Fougère, amber, cologne, leather. Four accords, all rock-solid institutions within the world of fragrance. Prada's Amber Pour Homme (2006) welds them into one. On paper it seems a most improbable algebraic equation, inspiring little confidence that it could reckon true. But relax. Amber Pour Homme isn't exactly Fermat's Theorem. It's more of a little play on words-- but its punchline rewrites the whole language.
How so? Well, Amber Pour Homme includes notes symbolically representing each of its four flagship accords -- fougère, amber, cologne, leather. By substituting a less prominent note for the one most associated with each genre, perfumer Daniela Roche-Andrier has knowingly altered its parlance-- played with its "language", so to speak. For her fougère accord, she uses patchouli rather than lavender: fair enough, and hardly controversial. For leather, a soft, chamois-like saffron note appears instead of birch tar: again, well within bounds. But the happiest surprise is found in the cologne accord, where Roche-Andrier employs South American cardamom in place of the more conventional hesperides as shorthand for 'fresh' and 'cool'. (Two hundred years of spice-laden Caribbean colognes can't be wrong.) Together, these three notes achieve a hushed elegance, neither masculine nor feminine, simply handsome.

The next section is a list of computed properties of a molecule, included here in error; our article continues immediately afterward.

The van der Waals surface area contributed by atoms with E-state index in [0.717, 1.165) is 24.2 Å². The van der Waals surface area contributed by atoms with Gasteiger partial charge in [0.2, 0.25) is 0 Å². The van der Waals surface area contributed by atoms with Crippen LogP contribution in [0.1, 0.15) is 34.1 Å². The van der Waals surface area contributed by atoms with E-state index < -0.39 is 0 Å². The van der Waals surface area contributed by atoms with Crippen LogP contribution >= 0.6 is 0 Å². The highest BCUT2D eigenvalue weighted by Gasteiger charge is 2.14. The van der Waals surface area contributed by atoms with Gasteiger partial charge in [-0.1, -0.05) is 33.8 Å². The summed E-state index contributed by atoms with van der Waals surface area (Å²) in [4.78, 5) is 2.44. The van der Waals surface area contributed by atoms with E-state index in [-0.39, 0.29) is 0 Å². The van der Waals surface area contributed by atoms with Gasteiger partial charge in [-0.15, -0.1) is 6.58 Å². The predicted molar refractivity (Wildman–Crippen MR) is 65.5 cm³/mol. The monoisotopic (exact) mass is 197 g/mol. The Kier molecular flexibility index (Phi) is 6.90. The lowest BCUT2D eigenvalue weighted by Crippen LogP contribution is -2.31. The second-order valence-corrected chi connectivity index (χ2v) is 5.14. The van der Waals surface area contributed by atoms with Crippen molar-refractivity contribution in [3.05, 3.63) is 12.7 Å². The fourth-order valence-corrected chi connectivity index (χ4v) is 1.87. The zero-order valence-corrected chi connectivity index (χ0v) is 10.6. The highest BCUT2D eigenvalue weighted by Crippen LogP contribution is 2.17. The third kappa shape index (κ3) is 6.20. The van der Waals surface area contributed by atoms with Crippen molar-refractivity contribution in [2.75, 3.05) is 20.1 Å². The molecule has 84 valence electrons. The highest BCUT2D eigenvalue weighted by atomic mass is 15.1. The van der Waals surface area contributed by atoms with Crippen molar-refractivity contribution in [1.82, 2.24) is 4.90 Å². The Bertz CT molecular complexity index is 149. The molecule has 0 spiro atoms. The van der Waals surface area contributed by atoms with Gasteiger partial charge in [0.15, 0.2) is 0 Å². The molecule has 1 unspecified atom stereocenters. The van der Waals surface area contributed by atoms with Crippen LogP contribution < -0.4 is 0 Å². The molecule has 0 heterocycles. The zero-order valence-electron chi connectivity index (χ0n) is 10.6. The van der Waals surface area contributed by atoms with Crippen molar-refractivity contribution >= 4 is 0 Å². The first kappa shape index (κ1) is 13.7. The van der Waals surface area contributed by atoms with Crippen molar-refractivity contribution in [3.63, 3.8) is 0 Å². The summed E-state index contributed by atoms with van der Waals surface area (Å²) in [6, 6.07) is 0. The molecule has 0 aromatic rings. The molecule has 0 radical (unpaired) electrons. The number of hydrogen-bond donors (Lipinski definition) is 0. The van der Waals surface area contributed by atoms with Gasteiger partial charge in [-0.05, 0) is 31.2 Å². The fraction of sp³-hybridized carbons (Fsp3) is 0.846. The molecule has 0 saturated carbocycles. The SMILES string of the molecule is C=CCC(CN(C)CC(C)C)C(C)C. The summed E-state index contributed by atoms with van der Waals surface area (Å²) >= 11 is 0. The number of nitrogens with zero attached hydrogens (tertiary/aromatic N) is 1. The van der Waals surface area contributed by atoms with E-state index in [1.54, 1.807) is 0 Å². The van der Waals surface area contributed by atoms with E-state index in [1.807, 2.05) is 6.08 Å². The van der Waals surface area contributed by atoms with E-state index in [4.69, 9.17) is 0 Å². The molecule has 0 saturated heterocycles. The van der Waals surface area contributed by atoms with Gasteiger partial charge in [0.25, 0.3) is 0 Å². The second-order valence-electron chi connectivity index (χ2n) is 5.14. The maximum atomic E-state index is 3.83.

As for the eponymous amber, it's just that-- labdanum served up the no-frills way, unsweetened and unpretentious, drying down to a nice muted woody accord which sticks well to the background. And really, the background is where it's at, for Amber Pour Homme is no extrovert. None of its component notes scream for attention. Imagine a choral group devoid of soloists, an assemblage of modest team players who subordinate themselves to the project and combine their quiet voices in glorious mass harmony. So cooperatively do they mesh that the sum of their efforts almost appears separate from its own parts-- a phantom tone, perfectly legible until you concentrate too hard on its origin. The challenge is to resist doing so-- and then you hear it in all its loveliness, unbroken.
This is why the notion of kicking it up a notch -- ostensibly the purpose of APH Intense (2011) -- seems redundant. It's the same fragrance, only sweeter and more custardy, as if someone convinced one or two of the choir members that they really could go solo if they wanted it bad enough. All they had to do was to burst out with some hot Beyoncé-like vocal folderol right smack in the middle of "Simple Gifts" just to show everyone how it's done. Is it a disaster? No. Is it really necessary? Again, no.
Just give me the original any day. Its quiet speaks volumes to me.
Scent Elements: Bergamot, mandarin, neroli, pelargonium, patchouli, cardamom, myrrh, amber, vanilla, labdanum, tonka bean, saffron, sandalwood, leather